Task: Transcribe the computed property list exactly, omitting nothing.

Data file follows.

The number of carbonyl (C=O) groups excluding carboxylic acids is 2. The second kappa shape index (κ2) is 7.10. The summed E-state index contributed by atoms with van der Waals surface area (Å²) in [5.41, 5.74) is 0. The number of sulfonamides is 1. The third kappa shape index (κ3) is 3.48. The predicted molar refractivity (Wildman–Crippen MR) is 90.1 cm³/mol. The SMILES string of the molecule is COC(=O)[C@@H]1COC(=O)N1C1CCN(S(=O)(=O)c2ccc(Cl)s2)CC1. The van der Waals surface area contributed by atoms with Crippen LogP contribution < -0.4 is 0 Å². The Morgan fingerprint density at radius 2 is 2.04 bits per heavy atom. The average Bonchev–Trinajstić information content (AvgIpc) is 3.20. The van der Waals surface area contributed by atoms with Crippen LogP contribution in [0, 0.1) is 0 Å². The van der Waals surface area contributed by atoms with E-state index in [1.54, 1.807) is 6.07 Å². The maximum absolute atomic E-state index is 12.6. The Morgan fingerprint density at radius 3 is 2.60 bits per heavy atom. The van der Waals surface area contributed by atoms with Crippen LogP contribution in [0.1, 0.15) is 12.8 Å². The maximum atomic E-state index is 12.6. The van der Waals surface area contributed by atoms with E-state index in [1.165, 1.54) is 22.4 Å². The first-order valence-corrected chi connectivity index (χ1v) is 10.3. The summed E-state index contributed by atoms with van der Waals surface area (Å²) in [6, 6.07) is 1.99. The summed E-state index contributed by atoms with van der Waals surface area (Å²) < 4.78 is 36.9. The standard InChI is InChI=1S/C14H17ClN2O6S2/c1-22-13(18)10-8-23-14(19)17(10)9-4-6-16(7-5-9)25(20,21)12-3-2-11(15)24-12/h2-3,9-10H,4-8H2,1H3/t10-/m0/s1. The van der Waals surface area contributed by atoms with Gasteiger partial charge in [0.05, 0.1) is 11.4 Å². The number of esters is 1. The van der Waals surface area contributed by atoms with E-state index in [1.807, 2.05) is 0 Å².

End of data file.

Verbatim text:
The number of carbonyl (C=O) groups excluding carboxylic acids is 2. The second kappa shape index (κ2) is 7.10. The summed E-state index contributed by atoms with van der Waals surface area (Å²) in [5.41, 5.74) is 0. The number of sulfonamides is 1. The third kappa shape index (κ3) is 3.48. The predicted molar refractivity (Wildman–Crippen MR) is 90.1 cm³/mol. The SMILES string of the molecule is COC(=O)[C@@H]1COC(=O)N1C1CCN(S(=O)(=O)c2ccc(Cl)s2)CC1. The van der Waals surface area contributed by atoms with Crippen LogP contribution < -0.4 is 0 Å². The Morgan fingerprint density at radius 2 is 2.04 bits per heavy atom. The average Bonchev–Trinajstić information content (AvgIpc) is 3.20. The van der Waals surface area contributed by atoms with Crippen LogP contribution in [0, 0.1) is 0 Å². The van der Waals surface area contributed by atoms with E-state index in [1.54, 1.807) is 6.07 Å². The maximum absolute atomic E-state index is 12.6. The Morgan fingerprint density at radius 3 is 2.60 bits per heavy atom. The van der Waals surface area contributed by atoms with Crippen LogP contribution in [0.1, 0.15) is 12.8 Å². The maximum atomic E-state index is 12.6. The van der Waals surface area contributed by atoms with E-state index in [1.165, 1.54) is 22.4 Å². The first-order valence-corrected chi connectivity index (χ1v) is 10.3. The summed E-state index contributed by atoms with van der Waals surface area (Å²) in [6, 6.07) is 1.99. The summed E-state index contributed by atoms with van der Waals surface area (Å²) < 4.78 is 36.9. The standard InChI is InChI=1S/C14H17ClN2O6S2/c1-22-13(18)10-8-23-14(19)17(10)9-4-6-16(7-5-9)25(20,21)12-3-2-11(15)24-12/h2-3,9-10H,4-8H2,1H3/t10-/m0/s1. The van der Waals surface area contributed by atoms with Gasteiger partial charge in [0.05, 0.1) is 11.4 Å². The number of esters is 1. The van der Waals surface area contributed by atoms with E-state index in [1.807, 2.05) is 0 Å².